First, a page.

Lab 3: A-mazed
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To pass this lab you have to give a short demo of your submission to the TAs on 19 October 2017. To do that, you have to sign up here by 17 October 2017, indicating your group number in Fire, to select a time slot. Please try to split evenly among the available slots.
In this lab, you will have to develop the parallel version of a sequential search algorithm, using the fork/join model. The goal of the search is finding a goal inside a maze taking advantage of parallelism.
This lab assignment must be developed in Java.
See the computing resources page for further instructions; make sure you are using Java 8 or newer versions.
To get started with the lab, download and unpack the material for the lab. To get a better understanding of the problem, run the the sequential version of the search, which is provided as part of the material:
You should see a maze in a graphical window with an animated player:
The goal of the search is to find a path that leads from the cell in the top-left corner to a goal, denoted by a heart. All cells colored in green are accessible, whereas cells in grey correspond to walls that cannot be traversed.
In the sequential version of the search, which is the one we started, there is only one player — the little figure that moves around — who will explore all cells until it eventually reaches the goal. Once a goal is found, the program displays the path that leads to it by coloring the cells in red:
This lab’s objective is to modify the sequential search algorithm using fork/join parallelism to perform the same search but with multiple players concurrently exploring different parts of the maze.
Maze exploration: the API of class
First of all, we should become familiar with the class structure, and in particular with the API of class
amazed.maze.Maze. In the material for the lab you can find Javadoc documentation (subdirectory
doc) that complements this overview.
Search algorithms interact with an instance of class
Maze. Every node (or cell) in the maze has a unique integer identifier. Starting from the initial node, whose identifier is returned by method
start(), we can discover the identifiers of new nodes by calling method
neighbors(id), which inputs the identifier
id of a node we have previously visited, and returns a set of node identifiers, corresponding to all nodes directly adjacent to
id and accessible from it. Finally, method
hasGoal(id) tests whether
id is the identifier of a node containing a goal. If it returns
true, we have found a goal!
Node identifiers are randomized at the beginning of every run (even on the same map), which means that they may change from run to run, and that we cannot rely on a fixed mapping between identifiers and positions on a maze’s grid. In fact, if you run the sequential solution multiple times you will probably notice a different sequence of nodes that are visited (it is effectively nondeterministic). Thus, the only option available to build a robust solution is to explore nodes neighborhood by neighborhood, keeping track of the nodes we have already visited.
Strictly speaking, these are the only methods of
Maze’s API that are needed to implement a search algorithm. However, it’s nice to keep track of the progress of a search on the graphical animation that we have seen in the sequential version. To do this, we have to add some book-keeping. To explicitly create a new player on a given node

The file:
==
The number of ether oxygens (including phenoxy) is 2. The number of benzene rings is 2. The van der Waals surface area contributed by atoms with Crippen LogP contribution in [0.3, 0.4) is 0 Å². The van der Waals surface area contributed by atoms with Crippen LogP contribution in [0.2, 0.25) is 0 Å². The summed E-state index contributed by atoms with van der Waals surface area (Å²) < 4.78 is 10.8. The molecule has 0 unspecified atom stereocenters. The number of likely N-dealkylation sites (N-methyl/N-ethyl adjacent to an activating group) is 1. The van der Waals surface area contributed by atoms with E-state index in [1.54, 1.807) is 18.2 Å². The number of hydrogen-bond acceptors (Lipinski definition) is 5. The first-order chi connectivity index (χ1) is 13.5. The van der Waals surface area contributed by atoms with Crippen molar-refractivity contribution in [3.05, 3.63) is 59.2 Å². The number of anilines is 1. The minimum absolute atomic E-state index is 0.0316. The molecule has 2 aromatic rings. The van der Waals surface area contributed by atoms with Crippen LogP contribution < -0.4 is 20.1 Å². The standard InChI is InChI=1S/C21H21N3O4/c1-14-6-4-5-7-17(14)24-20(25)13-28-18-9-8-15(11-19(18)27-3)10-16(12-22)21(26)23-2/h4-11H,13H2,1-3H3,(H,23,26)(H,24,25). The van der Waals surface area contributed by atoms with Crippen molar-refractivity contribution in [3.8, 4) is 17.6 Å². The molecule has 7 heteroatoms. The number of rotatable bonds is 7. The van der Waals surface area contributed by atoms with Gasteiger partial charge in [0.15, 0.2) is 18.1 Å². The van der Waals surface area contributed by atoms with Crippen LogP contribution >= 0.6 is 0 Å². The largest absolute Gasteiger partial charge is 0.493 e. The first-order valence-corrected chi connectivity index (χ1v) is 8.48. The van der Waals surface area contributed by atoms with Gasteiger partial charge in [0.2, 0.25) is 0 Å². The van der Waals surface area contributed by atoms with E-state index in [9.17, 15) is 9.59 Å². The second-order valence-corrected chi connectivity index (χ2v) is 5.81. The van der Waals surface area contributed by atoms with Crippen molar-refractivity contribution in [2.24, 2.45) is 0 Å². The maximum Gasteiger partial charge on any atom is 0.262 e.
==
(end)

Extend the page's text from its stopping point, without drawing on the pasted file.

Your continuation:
id, we call
newPlayer(id), which returns a unique identifier of the player. To move a player, we call method
move(playerId, id), which moves the player with identifer
playerId to node
id, provided the latter is accessible and is a neighbor of the node the player is currently in.
Next, let’s have a look at the implementation of class
amazed.solver.SequentialSolver, which is the sequential solver algorithm that we have to parallelize.
SequentialSolver formally inherits from Java’s
RecursiveTask<List<Integer>>, which represents tasks that can be executed in parallel and return a list of integers (see more details in the lecture slides on Parallelizing computations). In the sequential solver, this is just for convenience:
SequentialSolver does not actually use any parallelism, but your solution in class
ForkJoinSolver can just inherit from
SequentialSolver and modify what has to be modified for paralellism, without having to change anything in the class structure.
SequentialSolver implements a standard depth-first search. To this end, it uses three data structures to keep track of the state:
visitedof identifiers of all nodes visited so far during a search.
A stack of
frontiernodes, which are all neighbors that have not been visited yet. Using a stack ensures that the most recently discovered neighbors are visited first (LIFO), thus implementing a depth-first search.
predecessorthat associates to every explored node
m, so that
nhas been reached from
mduring the search; when this is the case,
predecessor. The mapping is only needed at the end of a search, in order to reconstruct the path from the initial node by following the chain of predecessors.
depthFirstSearch() implements the actual search:
Start by pushing the start node onto the
Repeat until the frontier becomes empty — meaning that all nodes have been explored:
2.1. Pop a node
frontier; this is the node to explore in this iteration.
2.2. Check whether2.3. Otherwise, add
currentis a goal; if it is, terminate the search successfully.
visited(if it’s not already visited), move the player there, push all its neighbors onto the
frontierstack, and update
predecessorwith information about how to reach
Once a goal has been found, method
pathFromTo(from, to)reconstructs a path, as a list of node ids, from node
fromis the start node and
tois a goal node) based on the information previously stored in
predecessor. If no goal is found and all nodes have been explored, return
How to parallelize the search
This lab’s objective is to implement method
parallelDepthFirstSearch() of class
ForkJoinSolver so that it implements a parallel version of depth-first search using Java’s fork/join parallelism.
The basic idea is that, at some point during the search, you will fork new threads, and each thread will continue the search in a different part of the maze in parallel to the others. Obviously, a good place to do that is whenever we discover new neighbors: different threads explore different neighbors of the current node. Since